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Taxing Times: The Federal Efficiency Opportunity PowerPoint Presentation
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Taxing Times: The Federal Efficiency Opportunity

Taxing Times: The Federal Efficiency Opportunity

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Taxing Times: The Federal Efficiency Opportunity

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  1. Taxing Times: The Federal Efficiency Opportunity [Release Date] Sponsored by:

  2. Introduction On November 10, 2010, President Obama’s Deficit Commission suggested a regimented plan to curb discretionary spending by 16 percent by 2015 – generating vociferous reaction on both sides of the aisle. How do we cut spending while maintaining service levels to the American public at this critical time? In March 2011, SAS worked with MeriTalk to survey 150 Federal financial, operations, and performance managers to understand how and where agencies are identifying and mining new efficiency opportunities, commitment to and support for such initiatives, obstacles to further optimization, and potential efficiency savings. 2

  3. Table of Contents • Executive Summary 4 • Key Findings 5 • Recommendations 14 • Methodology and Demographics 15 3

  4. Executive Summary • Upside/Downside:Feds know they need to save and see opportunity, but lack incentive and structure • Just 44% of Federal managers believe they have the funding needed to accomplish their goals in FY2012 • But, estimate that a better understanding of their spending could save their agencies $481B in FY2012* – an estimated 13% of their total budgets • Unfortunately, fewerthan one-third have a formal plan to identify spending inefficiencies • Hidden Money: Feds may be missing possible savings • Many review operational costs for efficiency opportunities, but few review program overlap or enterprise IT architecture • Less than half share best practices between departments; Just 54% say they identify redundant activities/opportunities for consolidation • Many managers (62%) rely on manually compiled reports and spreadsheets to uncover inefficiencies • Where From Here?:Feds offer suggestions to save • Feds say listening to employees, implementing targeted cuts, improving reporting, and creating real incentives will deliver savings 4 * Based on FY2012 proposed spending of $3.7 trillion, http://www.nytimes.com/packages/html/newsgraphics/2011/0119-budget/index.html

  5. Filling the Gap • Agencies need to spend smarter to preserve services Will your agency have the funding needed to accomplish goals in 2012?  Fewer than half (44%) say yes. Take Away:Innovation Priority 5

  6. The FUND-amental Opportunity • And, Feds see significant opportunity to save if they can gain a better understanding of spending What percentage of your total agency budget, if any, could your agency save with a better understanding of your spending? Feds estimate they can save 13% of their total agency budget, which translates to $481B in government-wide savings. Take Away:Insight Key to Innovation 6 * Based on FY2012 proposed spending of $3.7 trillion, http://www.nytimes.com/packages/html/newsgraphics/2011/0119-budget/index.html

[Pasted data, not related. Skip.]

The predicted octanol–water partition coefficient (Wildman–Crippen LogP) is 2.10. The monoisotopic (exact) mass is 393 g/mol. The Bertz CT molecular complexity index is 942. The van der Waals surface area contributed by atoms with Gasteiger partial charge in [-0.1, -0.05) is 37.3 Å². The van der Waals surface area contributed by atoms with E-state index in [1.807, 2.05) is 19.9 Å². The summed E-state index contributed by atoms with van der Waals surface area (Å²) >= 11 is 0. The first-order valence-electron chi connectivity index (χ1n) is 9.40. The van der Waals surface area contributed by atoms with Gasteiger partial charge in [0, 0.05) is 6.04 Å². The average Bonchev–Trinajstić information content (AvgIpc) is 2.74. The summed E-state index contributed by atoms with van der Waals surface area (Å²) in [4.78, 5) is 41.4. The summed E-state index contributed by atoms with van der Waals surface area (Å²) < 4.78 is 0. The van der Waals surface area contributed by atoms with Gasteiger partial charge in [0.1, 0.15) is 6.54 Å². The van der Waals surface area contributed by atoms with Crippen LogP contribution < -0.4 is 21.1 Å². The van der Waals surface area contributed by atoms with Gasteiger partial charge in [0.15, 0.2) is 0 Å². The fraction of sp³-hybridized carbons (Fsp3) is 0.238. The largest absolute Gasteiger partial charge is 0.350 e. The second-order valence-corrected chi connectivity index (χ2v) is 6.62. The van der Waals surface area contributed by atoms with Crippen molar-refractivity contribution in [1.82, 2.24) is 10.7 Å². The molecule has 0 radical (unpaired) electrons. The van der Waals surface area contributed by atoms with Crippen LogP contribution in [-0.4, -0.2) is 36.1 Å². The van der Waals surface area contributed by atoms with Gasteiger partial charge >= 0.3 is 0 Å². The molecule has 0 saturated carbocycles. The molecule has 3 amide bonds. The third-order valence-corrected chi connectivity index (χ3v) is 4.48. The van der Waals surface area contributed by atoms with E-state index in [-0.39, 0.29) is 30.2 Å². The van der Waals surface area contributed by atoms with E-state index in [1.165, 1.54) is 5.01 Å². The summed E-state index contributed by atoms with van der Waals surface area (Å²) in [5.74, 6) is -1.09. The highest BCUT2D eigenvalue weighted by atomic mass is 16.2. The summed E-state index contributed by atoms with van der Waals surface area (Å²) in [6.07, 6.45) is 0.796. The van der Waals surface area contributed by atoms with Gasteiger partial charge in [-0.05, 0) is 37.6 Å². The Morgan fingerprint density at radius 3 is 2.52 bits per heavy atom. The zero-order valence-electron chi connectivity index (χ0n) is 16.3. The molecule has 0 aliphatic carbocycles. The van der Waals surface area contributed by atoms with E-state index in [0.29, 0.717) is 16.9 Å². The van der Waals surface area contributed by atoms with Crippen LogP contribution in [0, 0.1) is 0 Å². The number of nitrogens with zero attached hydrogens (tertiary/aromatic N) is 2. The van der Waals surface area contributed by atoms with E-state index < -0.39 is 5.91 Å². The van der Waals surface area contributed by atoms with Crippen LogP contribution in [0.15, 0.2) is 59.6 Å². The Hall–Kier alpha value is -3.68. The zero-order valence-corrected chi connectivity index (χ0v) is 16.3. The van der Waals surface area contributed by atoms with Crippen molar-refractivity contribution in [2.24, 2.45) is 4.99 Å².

7. Structure Matters • While Feds are focused on efficiency, many do not have formal programs to identify and incentivize savings Have you specifically, or as part of a team, been asked to identify ways to save budget dollars within your department or agency? Three out of four SayYes. But Just one in three agencies has a formal plan to identify spending inefficiencies Take Away:It Takes More Than Inspiration 7

  8. Look Harder • Agencies are applying sound cost savings methodologies, inconsistently How does your agency find opportunities to increase efficiency/save money?* Review spending for unnecessary expenses (63%) Prioritize current expenses and review the low-priority items (59%) Identify redundant activities/opportunities for consolidation (54%) Conduct data analysis to monitor spending trends (49%) Share best practices between departments (45%) Take Away:Try New Angles 8 * Respondents asked to select all that apply

  9. Look Elsewhere • Agencies are applying sound cost savings methodologies, inconsistently In which of the following areas are you currently conducting data analysis to identify opportunities for increased efficiencies, productivity, or savings?* Many review operational costs, but few review program overlap or enterprise IT architecture. Feds should expand their search to uncover all possible savings. Take Away:Expand Your Search 9 * Respondents asked to select all that apply